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Community based monitoring of chimpanzee/forest habitats using ODK and Android based smartphones and tablets in Tanzania and Uganda – Lilian Pintea

Thursday 16th February

Speaker: Lilian Pintea | website

Theme: Challenging Citizen Science

Dr  Lilian Pintea  is the vice president of conservation science at the Jane Goodall Institute (JGI). In order to analyze the spatial relationships between chimpanzees, forests and human land uses, Dr. Pintea integrates remote-sensing data with on-the-ground observations and surveys of chimpanzees and their habitats. He trains JGI staff and local communities in the use of these tools and collaborates with them and relevant government officials in the development and implementation of conservation action plans.

As Dr Pintea stated:  They act as a catalyst and facilitator for the local communities to create conservation action plans. Their goal is to listen, to be trusted by communities and give them access to tools.

They first started to use mobile devices on western Tanzania and in 2005 realized that villagers can be and should be a part not only in the input but also in monitoring. They created a team of 16 forest monitors that volunteered. By the end of the year the forest monitors got 36.000 observations.

In 2009 the Jane Goodall Institute was invited to be a part of community forest monitoring which with the help of google.org is developing forest monitoring systems. Google.org and community forest monitoring have developed a suite of tools that could be used for this purpose such as ODK, Google Fusions and Google Earth.

Open Data Kit (ODK) is a free and open-source set of tools which help organizations author, field, and manage mobile data collection solutions. ODK provides an out-of-the-box solution for users to:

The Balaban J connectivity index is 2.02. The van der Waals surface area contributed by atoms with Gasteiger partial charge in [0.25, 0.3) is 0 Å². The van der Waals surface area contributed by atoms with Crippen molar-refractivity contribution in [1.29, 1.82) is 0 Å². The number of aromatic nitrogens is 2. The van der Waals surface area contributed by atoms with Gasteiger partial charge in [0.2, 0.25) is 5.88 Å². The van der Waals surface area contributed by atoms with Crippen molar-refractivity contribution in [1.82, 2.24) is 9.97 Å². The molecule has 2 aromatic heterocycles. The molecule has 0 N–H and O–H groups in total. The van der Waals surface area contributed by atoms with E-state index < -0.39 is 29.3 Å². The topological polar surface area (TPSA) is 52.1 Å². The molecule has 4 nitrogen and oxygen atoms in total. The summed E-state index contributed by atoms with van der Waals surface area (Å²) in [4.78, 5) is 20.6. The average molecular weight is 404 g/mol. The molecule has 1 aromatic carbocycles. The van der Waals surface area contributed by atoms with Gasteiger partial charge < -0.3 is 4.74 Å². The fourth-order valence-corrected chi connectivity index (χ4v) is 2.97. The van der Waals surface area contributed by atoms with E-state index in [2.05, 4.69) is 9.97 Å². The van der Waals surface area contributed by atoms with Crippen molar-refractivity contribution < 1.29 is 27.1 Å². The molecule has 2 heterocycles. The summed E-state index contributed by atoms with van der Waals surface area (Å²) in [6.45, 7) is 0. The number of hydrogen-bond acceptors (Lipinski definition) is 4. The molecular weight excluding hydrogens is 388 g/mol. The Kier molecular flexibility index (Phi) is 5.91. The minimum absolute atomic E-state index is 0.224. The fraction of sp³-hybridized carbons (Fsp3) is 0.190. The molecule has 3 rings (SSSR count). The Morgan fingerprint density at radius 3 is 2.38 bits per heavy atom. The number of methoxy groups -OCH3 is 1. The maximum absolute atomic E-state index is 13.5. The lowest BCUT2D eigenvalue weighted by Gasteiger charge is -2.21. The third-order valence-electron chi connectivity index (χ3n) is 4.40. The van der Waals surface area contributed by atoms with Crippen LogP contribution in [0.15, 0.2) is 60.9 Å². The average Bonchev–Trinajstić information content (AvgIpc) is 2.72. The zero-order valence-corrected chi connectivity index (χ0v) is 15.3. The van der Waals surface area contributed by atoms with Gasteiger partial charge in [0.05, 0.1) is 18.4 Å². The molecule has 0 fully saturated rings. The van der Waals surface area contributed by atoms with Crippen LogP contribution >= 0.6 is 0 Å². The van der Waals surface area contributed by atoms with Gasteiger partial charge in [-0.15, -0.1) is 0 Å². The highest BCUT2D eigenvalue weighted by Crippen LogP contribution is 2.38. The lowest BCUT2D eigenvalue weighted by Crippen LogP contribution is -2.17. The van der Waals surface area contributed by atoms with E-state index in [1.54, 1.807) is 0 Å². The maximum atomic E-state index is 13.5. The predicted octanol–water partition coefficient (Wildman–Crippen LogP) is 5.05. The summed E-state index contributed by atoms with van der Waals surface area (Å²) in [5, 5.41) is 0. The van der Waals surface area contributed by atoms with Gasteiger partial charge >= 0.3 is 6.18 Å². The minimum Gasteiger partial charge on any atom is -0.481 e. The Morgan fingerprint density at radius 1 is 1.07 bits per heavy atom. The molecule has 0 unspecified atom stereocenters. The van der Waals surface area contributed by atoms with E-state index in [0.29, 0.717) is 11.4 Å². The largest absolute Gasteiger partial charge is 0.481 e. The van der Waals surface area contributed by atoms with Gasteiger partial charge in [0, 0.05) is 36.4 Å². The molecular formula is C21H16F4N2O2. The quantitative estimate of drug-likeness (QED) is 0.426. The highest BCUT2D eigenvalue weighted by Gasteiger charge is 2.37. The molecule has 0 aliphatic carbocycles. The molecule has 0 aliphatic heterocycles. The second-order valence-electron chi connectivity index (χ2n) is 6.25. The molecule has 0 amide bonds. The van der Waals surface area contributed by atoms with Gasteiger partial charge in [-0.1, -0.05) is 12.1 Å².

1. Build a data collection form or survey;
  2. Collect the data on a mobile device and send it to a server; and
  3. Aggregate the collected data on a server and extract it in useful formats.

ODK is an application for devices with Android Operating System and at Jane Goodall Institute they have tested it with HTC-G1, Desire and to Samsung Tablets. Villagers store the data on the mobile phone and every two weeks upload the data to the server.

The design of the forms is very easy but the difficult usually is to train the users to use it. With ODK is easier to teach them on the use of the application and the data collected could be imported to GIS systems for visualizations.

Currently the institute has 3 running projects with villagers collecting data:

Gombe-Masito-Ugalla Ecosystem Project (Tanzania)

The overarching goal of the Gombe-Masito-Ugalla (GMU) Program is to conserve biodiversity and protect and restore wildlife habitat in critical ecosystems in western Tanzania.

Masito-Ugalla REDO Preparedness Project (Tanzania)

Demonstrating how traditional rural communities can lead — and benefit from — forest management initiatives that incorporate tracking of carbon data and the sale of earned carbon credits

Bukoma-Budongo Corridor REDO Preparedness Project (Uganda)

In Uganda, the Jane Goodall Institute (JGI)  increases the capacity of local ecoguards and government employees to manage protected areas; engages local communities in land-use and natural resource-use planning; promotes sustainable livelihoods; and educates students about wildlife and the importance of healthy ecosystems. Uganda is estimated to contain about 5,000 chimpanzees.  Habitat loss for agriculture and logging; hunting as a result of human-wildlife conflicts; the spread of disease between apes and humans; and a lack of income generating opportunities for humans pose the greatest threats to chimpanzees in the country.

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